Trump's Tweets Are Dangerous
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President Trump's Tweets Are Dangerous

But so is ignoring and writing them off as harmless.

President Trump's Tweets Are Dangerous

Our President seems to like tweeting.

The medium appears to be his primary mode of communicating directly with the American people, revolutionizing it as a tool for connection much as Franklin Roosevelt used the radio in his famous "fireside chats."

Twitter, however, allows for a much quicker and, in Trump's case, seemingly less censored medium. The President has caught a fair amount of ridicule for the fact that his tweets are often unprofessional, misspelled, and bereft of any sign that they were proofread by anyone before he hit send.

It is one issue, of course, that our President appears to lack basic grammatical skills; though it may be embarrassing in many ways, he is not the first President who left something to be desired with their grasp of the English language. (Though that deficiency is not unimportant and should still be considered–in many situations, it could be seen as crucial that the President have a strong vocabulary.)

The President's grammar, however, is not the main thing we should be concerned about in regard to his Tweets. No, it is the content that we should be concerned about.

Trump has used Twitter as a place to introduce some of his more extreme ideas, espousing hatred and utter disdain for the media, the potential for media censorship, and statements dripping with violent, xenophobic, and racist overtones. While some argue that he hasn't taken these ideas to their logical conclusion, we have proof from his own hand that he has considered ideas that are directly antithetical to the Constitutional protections afforded to Americans. When the President of one of the most powerful (if not the most powerful) nations in the world speaks, the words carry weight. An ordinary American citizen tweeting racist ideas is one thing; Someone with the power to enact sweeping policies that enforce those ideas (who, in many ways, has actually begun to do so—see child separation, for example) is another thing altogether.

But even if we were to pretend that Trump was not actually serious about or able to enact the most incendiary of his statements, the danger of his rhetoric on Twitter and beyond would not disappear. History tells us as much.

Just look at the case of Martin Luther, the leader of the Protestant Reformation. Though he once was an advocate for Jews, towards the end of his life (possibly in the grips of mental illness), Luther took a violent anti-Semitic turn in his writing. Those statements would be used to justify violence against Jews long after his death, most prominently by Adolf Hitler and the Nazis during the Holocaust.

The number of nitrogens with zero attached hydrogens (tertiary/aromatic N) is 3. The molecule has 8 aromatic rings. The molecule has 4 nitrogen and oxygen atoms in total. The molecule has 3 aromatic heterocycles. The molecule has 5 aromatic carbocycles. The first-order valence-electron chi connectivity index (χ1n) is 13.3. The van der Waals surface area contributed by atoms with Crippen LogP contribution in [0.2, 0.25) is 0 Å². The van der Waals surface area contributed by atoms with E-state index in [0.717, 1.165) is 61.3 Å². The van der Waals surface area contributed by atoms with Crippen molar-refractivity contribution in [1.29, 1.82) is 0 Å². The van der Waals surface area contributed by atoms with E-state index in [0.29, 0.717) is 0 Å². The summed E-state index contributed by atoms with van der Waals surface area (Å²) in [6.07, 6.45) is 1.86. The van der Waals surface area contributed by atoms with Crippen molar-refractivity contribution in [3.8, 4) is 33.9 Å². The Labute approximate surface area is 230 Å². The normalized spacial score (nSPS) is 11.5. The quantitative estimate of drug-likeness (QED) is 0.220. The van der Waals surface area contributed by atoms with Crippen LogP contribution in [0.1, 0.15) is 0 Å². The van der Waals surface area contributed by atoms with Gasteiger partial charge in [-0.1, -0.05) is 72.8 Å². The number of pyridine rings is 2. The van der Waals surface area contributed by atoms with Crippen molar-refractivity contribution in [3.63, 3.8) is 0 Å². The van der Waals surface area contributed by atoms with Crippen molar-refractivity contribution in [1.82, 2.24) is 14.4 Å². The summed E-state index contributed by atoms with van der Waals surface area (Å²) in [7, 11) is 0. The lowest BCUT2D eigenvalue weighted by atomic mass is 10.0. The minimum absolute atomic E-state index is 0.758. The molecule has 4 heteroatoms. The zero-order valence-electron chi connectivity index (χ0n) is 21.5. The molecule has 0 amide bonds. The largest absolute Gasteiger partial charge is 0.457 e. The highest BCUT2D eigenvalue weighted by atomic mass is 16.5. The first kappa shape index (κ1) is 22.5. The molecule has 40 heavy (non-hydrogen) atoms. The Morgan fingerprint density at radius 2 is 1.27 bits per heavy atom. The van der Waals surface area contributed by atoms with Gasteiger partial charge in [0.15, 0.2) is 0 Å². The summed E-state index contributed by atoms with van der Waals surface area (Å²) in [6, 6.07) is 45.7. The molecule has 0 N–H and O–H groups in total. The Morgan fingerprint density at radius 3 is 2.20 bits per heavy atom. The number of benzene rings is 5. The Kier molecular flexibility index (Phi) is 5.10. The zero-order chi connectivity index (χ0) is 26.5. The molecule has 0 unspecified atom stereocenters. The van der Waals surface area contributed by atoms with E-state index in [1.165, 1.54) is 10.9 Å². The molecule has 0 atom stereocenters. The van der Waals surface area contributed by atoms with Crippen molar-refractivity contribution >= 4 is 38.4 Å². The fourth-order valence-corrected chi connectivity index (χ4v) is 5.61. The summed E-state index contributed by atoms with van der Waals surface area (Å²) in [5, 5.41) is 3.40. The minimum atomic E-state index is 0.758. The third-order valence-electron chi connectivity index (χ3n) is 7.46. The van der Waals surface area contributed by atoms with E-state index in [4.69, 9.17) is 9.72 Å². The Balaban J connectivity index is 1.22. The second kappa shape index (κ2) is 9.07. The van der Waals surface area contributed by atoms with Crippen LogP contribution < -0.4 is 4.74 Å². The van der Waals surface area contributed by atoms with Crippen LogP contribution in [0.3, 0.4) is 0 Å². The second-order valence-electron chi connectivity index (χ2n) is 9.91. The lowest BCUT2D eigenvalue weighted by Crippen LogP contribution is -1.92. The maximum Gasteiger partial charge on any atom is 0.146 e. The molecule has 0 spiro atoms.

Luther is but one example of demagogues and institutions using the words of powerful figures from the past to justify present heinous actions. Luther did not, himself, lead a mass genocide against the Jewish people, but as one of the most influential figures in the history of the Christian Church, his writings were used to bolster that genocide as time went on. It's not all too hard, sadly, to imagine a German Christian between the years of 1933 and 1945, conflicted between action or apathy in the face of Nazism, comforted into the latter by the words of the German theological giant Luther.

By mere virtue of the office he holds, Trump will hold influence in American history—that much is assured. His name will be one that lives in infamy, but our views of historical figures often change with where we stand as a society. Even if, today, Trump does not enact the dark ends he suggests in his tweets and public statements, he has now created a precedent that makes it seem all the more reasonable to do so.

Many of the policies of President Trump have been met with protest, and deservedly so. But for those opposed to the dangerous statements made by the President, it may be time to consider whether or not we need to not only protest policy, but also the very things the President says—even those that don't come to fruition.

Because the truth is, the words spoken by a leader matter, even long after they are gone.

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This article has not been reviewed by Odyssey HQ and solely reflects the ideas and opinions of the creator.
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